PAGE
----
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Sao Paulo Medical Journal

Print version ISSN 1516-3180On-line version ISSN 1806-9460

Sao Paulo Med. J. vol.125 no.5 São Paulo Sept. 2007

http://dx.doi.org/10.1590/S1516-31802007000500007 

REVIEW ARTICLE

 

Primary testicular non-Hodgkin's lymphoma – a review article

 

Linfoma primário do testículo – um artigo de revisão

 

 

Komal Bhatia; Ashok Kumar Vaid; Sachin Gupta; Dinesh Chandra Doval; Vineet Talwar

Department of Medical Oncology, Rajiv Gandhi Cancer Institute & Research Centre, Delhi, India

Address for correspondence

 

 


ABSTRACT

Primary testicular non-Hodgkin's lymphoma was first described as a clinical entity in 1866. It is a rare disease and accounts for 1% of all non-Hodgkin's lymphoma, 2% of all extranodal lymphomas and 5% of all testicular neoplasms. It is the most common testicular tumor in males between sixty and eighty years of age. Testicular non-Hodgkin's lymphoma is unique in its high incidence of bilateral involvement (8-38%), and it is also the most common bilateral testicular tumor. Testicular non-Hodgkin's lymphoma has a predilection for spreading to non-contiguous extranodal sites, especially the central nervous system. Advanced-stage disease is usually managed with doxorubicin-based chemotherapy. For early-stage disease, opinion is divided regarding systemic chemotherapy following orchidectomy. The high incidence of spreading, especially to the central nervous system, leads to advocacy of the use of central nervous system prophylaxis with intrathecal chemotherapy. Prospective multicenter trials incorporating a large number of patients may lead to better guidelines for optimal management of this subtype of non-Hodgkin's lymphoma.

Keywords: Lymphoma. Testis. Central nervous system. Injections. Orchidectomy. Genital neoplasms, male.


RESUMO

O linfoma primário do testículo (LPT) foi descrito como uma entidade clínica pela primeira vez em 1866. É uma doença rara e corresponde a 1% de todos os linfomas não-Hodgkin, 2% de todos os linfomas extranodais e 5% de todos as neoplasias testiculares. É o tumor testicular mais comum em homens entre 60 e 80 anos de idade. LPT é único em sua elevada incidência de envolvimento bilateral (8-38%), sendo o tumor testicular bilateral mais comum. Tem uma predileção por disseminação para regiões extranodais não-contíguas, especialmente para o sistema nervoso central (SNC). Estágios avançados da doença são usualmente tratados com quimioterapia à base de doxorubicina. Para os estágios mais precoces, as opiniões são divergentes quanto à quimioterapia associada à orquiectomia. A alta prevalência de disseminação, especialmente para o SNC, sugere o uso de quimioterapia intratecal como profilaxia. Estudos prospectivos multicêntricos incluindo um grande número de pacientes poderiam resolver a questão com relação ao manejo deste subtipo de linfoma não-Hodgkin.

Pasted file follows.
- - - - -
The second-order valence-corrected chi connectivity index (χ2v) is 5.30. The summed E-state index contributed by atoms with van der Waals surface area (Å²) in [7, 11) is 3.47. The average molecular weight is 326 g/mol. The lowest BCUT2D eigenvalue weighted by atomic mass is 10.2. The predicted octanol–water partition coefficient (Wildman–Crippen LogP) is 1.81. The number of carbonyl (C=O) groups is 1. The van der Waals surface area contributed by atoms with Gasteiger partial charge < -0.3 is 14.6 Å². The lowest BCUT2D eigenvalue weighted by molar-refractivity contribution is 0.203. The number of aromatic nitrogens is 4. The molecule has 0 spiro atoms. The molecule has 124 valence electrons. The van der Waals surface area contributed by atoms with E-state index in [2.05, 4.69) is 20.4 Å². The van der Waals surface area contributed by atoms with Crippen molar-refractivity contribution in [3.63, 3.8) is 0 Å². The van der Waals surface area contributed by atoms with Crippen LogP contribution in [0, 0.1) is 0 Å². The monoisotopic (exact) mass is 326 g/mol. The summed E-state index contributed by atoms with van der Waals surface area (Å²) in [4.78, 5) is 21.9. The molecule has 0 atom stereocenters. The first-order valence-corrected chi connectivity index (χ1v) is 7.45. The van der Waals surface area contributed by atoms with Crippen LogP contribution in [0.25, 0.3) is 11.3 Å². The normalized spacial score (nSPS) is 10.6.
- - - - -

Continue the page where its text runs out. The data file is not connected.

Palavras-chave: Linfoma. Testículo. Sistema nervoso central. Injeções. Neoplasias da genitália masculina. Orquiectomia.


 

 

INTRODUCTION

Although testicular non-Hodgkin's lymphoma (TNHL) is a rare entity and constitutes only 1-7% of all testicular neoplasms, it is the most common testicular tumor in males between sixty and eighty years of age. TNHL is unique in its high incidence of bilateral involvement (8-38%), and it is also the most common bilateral testicular tumor. TNHL has a predilection for spreading to non-contiguous extranodal sites, especially the central nervous system (CNS).1-6 The majority of reported TNHL cases present diffuse histology, and usually B-cell type.1,3,4,7-9 As it is a rare tumor, and population-based studies are few, its treatment is controversial, especially regarding its early stage.10 However, the use of systemic chemotherapy following orchidectomy is a standard treatment for advanced disease.7,10,11 The prognosis for TNHL is poor, particularly if disseminated disease is evident within one year after diagnosis.5,12 Also, CNS prophylaxis with intrathecal chemotherapy is advocated by many authors, in view of the fact that the majority of patients present relapse within the first two years following treatment, and such recurrence is especially in the CNS.10,13-15